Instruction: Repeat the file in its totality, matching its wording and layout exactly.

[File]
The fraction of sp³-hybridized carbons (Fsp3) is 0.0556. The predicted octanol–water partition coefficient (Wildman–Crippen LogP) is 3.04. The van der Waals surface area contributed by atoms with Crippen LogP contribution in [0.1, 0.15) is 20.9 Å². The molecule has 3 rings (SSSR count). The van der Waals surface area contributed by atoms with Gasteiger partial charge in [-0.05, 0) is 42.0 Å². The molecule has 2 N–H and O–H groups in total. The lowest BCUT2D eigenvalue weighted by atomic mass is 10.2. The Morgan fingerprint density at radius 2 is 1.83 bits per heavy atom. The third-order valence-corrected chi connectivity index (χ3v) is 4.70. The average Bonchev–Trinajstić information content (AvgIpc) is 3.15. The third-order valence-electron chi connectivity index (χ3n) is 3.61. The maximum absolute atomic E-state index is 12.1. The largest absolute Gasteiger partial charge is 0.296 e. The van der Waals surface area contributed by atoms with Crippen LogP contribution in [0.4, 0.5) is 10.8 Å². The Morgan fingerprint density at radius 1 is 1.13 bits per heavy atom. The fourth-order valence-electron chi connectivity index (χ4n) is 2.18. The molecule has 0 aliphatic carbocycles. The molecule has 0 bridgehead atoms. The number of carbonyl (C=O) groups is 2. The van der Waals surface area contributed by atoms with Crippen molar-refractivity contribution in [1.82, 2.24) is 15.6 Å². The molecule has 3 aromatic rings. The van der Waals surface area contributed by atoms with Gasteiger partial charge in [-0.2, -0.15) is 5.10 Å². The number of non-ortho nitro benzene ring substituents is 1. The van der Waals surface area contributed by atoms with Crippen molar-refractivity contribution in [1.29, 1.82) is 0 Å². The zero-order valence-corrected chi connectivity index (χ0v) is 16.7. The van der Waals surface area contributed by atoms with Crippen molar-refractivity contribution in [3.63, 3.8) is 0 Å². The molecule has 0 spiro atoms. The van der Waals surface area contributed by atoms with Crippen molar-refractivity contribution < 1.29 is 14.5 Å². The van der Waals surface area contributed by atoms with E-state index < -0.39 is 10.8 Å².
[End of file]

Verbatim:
The fraction of sp³-hybridized carbons (Fsp3) is 0.0556. The predicted octanol–water partition coefficient (Wildman–Crippen LogP) is 3.04. The van der Waals surface area contributed by atoms with Crippen LogP contribution in [0.1, 0.15) is 20.9 Å². The molecule has 3 rings (SSSR count). The van der Waals surface area contributed by atoms with Gasteiger partial charge in [-0.05, 0) is 42.0 Å². The molecule has 2 N–H and O–H groups in total. The lowest BCUT2D eigenvalue weighted by atomic mass is 10.2. The Morgan fingerprint density at radius 2 is 1.83 bits per heavy atom. The third-order valence-corrected chi connectivity index (χ3v) is 4.70. The average Bonchev–Trinajstić information content (AvgIpc) is 3.15. The third-order valence-electron chi connectivity index (χ3n) is 3.61. The maximum absolute atomic E-state index is 12.1. The largest absolute Gasteiger partial charge is 0.296 e. The van der Waals surface area contributed by atoms with Crippen LogP contribution in [0.4, 0.5) is 10.8 Å². The Morgan fingerprint density at radius 1 is 1.13 bits per heavy atom. The fourth-order valence-electron chi connectivity index (χ4n) is 2.18. The molecule has 0 aliphatic carbocycles. The molecule has 0 bridgehead atoms. The number of carbonyl (C=O) groups is 2. The van der Waals surface area contributed by atoms with Crippen molar-refractivity contribution in [1.82, 2.24) is 15.6 Å². The molecule has 3 aromatic rings. The van der Waals surface area contributed by atoms with Gasteiger partial charge in [-0.2, -0.15) is 5.10 Å². The number of non-ortho nitro benzene ring substituents is 1. The van der Waals surface area contributed by atoms with Crippen molar-refractivity contribution in [1.29, 1.82) is 0 Å². The zero-order valence-corrected chi connectivity index (χ0v) is 16.7. The van der Waals surface area contributed by atoms with Crippen molar-refractivity contribution in [3.63, 3.8) is 0 Å². The molecule has 0 spiro atoms. The van der Waals surface area contributed by atoms with Crippen molar-refractivity contribution < 1.29 is 14.5 Å². The van der Waals surface area contributed by atoms with E-state index < -0.39 is 10.8 Å².